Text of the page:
Following a primary Sp infection, the CD4+ T-cell response consists of a mix of weak Th1 and dominant Th17 responses, and a weak CD8+ T-cell response in the lungs. Surprisingly, the recall response in immune mice was exclusively by Th17 CD4+ T cells with minimal contribution by Th1 CD4+ or CD8+ T cells. Previous studies have shown that IFN-γ−/− mice quickly succumb to Sp lung infection, indicating an important role for IFN-γ in controlling a primary lung infection.34 NKT cells and neutrophils are the major source of IFN-γ for the early control of a primary lung infection.35, 36, 37, 38 Upregulation of ifng gene expression in the lung tissue is observed in Sp-immune mice challenged with the homologous strains, but the source and requirement of IFN-γ has not been identified.39 Our studies specifically examined the role of IFN-γ produced by memory T cells in protection against reinfection. Our results showed that the levels of IFN-γ-secreting CD4+ and CD8+ T cells in immune mice challenged with T4 (P1121-T4) were similar at day 2, and even lower at day 7 compared with unimmunized mice infected with T4 (Supplementary Figure S5). Furthermore, in vivo blockade of IL-17A abrogated protective immunity conferred by adoptively transferred immune CD4+ T cells (Figure 4), while in vivo blockade of IFN-γ did not (Supplementary Figure S6). Taken together, these results indicate that Th1 and IFN-γ have a minimal role in protective immunity conferred by memory CD4+ T cells against reinfection, although IFN-γ has an important role in early control of primary infections.34, 35, 36, 37, 38 Th17 and Th1 responses are known to inter-regulate each other, and it remains to be determined if Th1 recall response is suppressed by a strong Th17 response or by other factors in this setting. Our data clearly demonstrated a critical role for Th17 cells, but it remains possible that the ‘‘balance’’ of Th17 and Th1 cells elicited following vaccination may be critical for generating effective protective immunity that promotes bacterial clearance and reduced immunopathology.

A combination of PCV with vaccines inducing Th17 memory T cells in the lungs may offer the best protection against bacterial pneumonia as they act at two distinct steps and by different immune mechanisms, antibodies blocking colonization at the upper RT while Th17 cells attenuating infection in the lungs.

Methods

Animals. Female C57BL/6 and B6-Ly5.2/Cr (CD45.1) mice (6–8 weeks old) were purchased from National Cancer Institute (Fredericksburg, MD). IL-17A-deficient (IL-17 knockout (KO)) mice were originally developed by Dr Yoichiro Iwakura40 and provided by Dr David Artis (Weill Cornell Medical College, New York, NY). All animal experiments were performed in accordance with The University of Pennsylvania Institutional Animal Care and Use Committee protocols.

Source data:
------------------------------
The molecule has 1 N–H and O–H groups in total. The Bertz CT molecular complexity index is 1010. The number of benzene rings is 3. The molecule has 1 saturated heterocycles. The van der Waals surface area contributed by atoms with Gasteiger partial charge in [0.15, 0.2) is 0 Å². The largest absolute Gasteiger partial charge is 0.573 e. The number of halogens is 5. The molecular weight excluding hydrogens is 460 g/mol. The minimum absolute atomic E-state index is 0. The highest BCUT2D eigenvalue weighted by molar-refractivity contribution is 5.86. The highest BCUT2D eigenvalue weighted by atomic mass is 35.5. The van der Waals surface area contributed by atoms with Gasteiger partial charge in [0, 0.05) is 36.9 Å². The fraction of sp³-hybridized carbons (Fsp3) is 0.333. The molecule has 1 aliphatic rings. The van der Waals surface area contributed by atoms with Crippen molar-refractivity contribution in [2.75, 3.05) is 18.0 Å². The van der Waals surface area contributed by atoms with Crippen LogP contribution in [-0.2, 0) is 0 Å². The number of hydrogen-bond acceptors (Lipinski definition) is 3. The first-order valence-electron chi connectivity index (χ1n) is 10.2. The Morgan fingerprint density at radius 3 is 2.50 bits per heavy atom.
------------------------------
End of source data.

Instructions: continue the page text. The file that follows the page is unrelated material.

Pathogens and infections. Sp strain P1121 (serotype 23F)41 and TIGR4 (serotype 4) were used as described previously.42, 43 Sp strain BAA659 (serotype 6A), 700671 (serotype 9V), 700676 (serotype 14) were gifts from Dr Irving Nachamkin (Department of Pathology and Laboratory Medicine, University of Pennsylvania, Philadelphia, PA). All Sp strains were grown in tryptic soy broth or agar plates as described.42 For lung infections, mice were anesthetized by intraperitoneal injections with 100 μl ketamine/xylazine (100 mg/3.8 mg kg−1) and inoculated with 30 μl of Sp suspensions (106–107 CFU) intranasally. For colonization, unanesthetized mice were inoculated intranasally with 10 μl of bacterial suspension. Mice were observed for clinical signs of morbidity by monitoring body weights daily. BALF, lung homogenates were prepared as described,22 and 10 μl of serial dilutions were plated in triplicate. The limit of detection for bacteria in lavage or lung homogenate was 10 CFU ml−1.

Flow cytometry and luminex assay. Lymphocytes from the lungs and spleens were isolated and stained as described previously.44, 45 For intracellular staining, cells were stimulated with heat-killed bacteria (65 °C for 30 min) at indicated multiplicity of infection for 16 h with Golgi Plug/Stop added at the last 4 h, and then stained as described.44 Millipore Multiplex Kits (MPXMCYTO-70k-16) were used for detection of cytokines and chemokines from BALF.

Histology. Lung sections were prepared as described previously.46 Apoptosis was analyzed using In Situ Cell Death Detection Kit, fluorescein (Roche, Indianapolis, IN). Sections were processed and stained by the Cardiology Histology Core and Cancer Histology Core at the University of Pennsylvania.

Adoptive transfer and in vivo antibody treatment. Total T cells or CD4+ T cells from the spleens and lungs were enriched using MACS Pan T-cell Isolation Kit II or CD4 microbeads (Miltenyi Biotec, San Diego, CA),47 and assayed for a purity (> 95%) by flow cytometry. Purified T cells, non-T cells or CD4 T cells (3–5 × 106) were transferred intravenously into naive mice one day before Sp challenge.

In vivo IL-17 or IFN-γ neutralization was achieved as previously described with slight modifications.48, 49, 50 Mice received 180 μg intraperitoneally and 20 μg intranasally of anti-IL-17 (clone 17F3) or IFN-γ antibody (clone XMG1.2) on days −1, 0, and 1 following Sp challenge. Neutralizing efficiency was verified using Luminex for BALF and ELISA (enzyme-linked immunosorbent assay) for serum on days 2 and 7 after infection.

Statistical analyses. Unpaired, one-tailed, Student’s t-tests were used to calculate statistical significance between two groups and one-way analysis of variance was used for comparison of multiple groups followed by Bonferroni correction unless stated otherwise. P values are depicted as follows: *P<0.05; **P<0.01; ***P<0.001; ****P<0.0001 and nsP>0.05. A P value ≤0.05 was considered significant.

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Acknowledgements

We thank members of the Shen lab for technical support and critical discussions, and acknowledge the help from Tianying Jiang and Lan Cheng for histology, Aoife Roche for ELISA, Dr Irving Nachamkin for various Sp strains, and Dr Steven Furyk for careful editing of the manuscript. This work was supported by NIH grants AI083022 and AI095740 (to HS) and AI038446 and AI105168 (to JNW).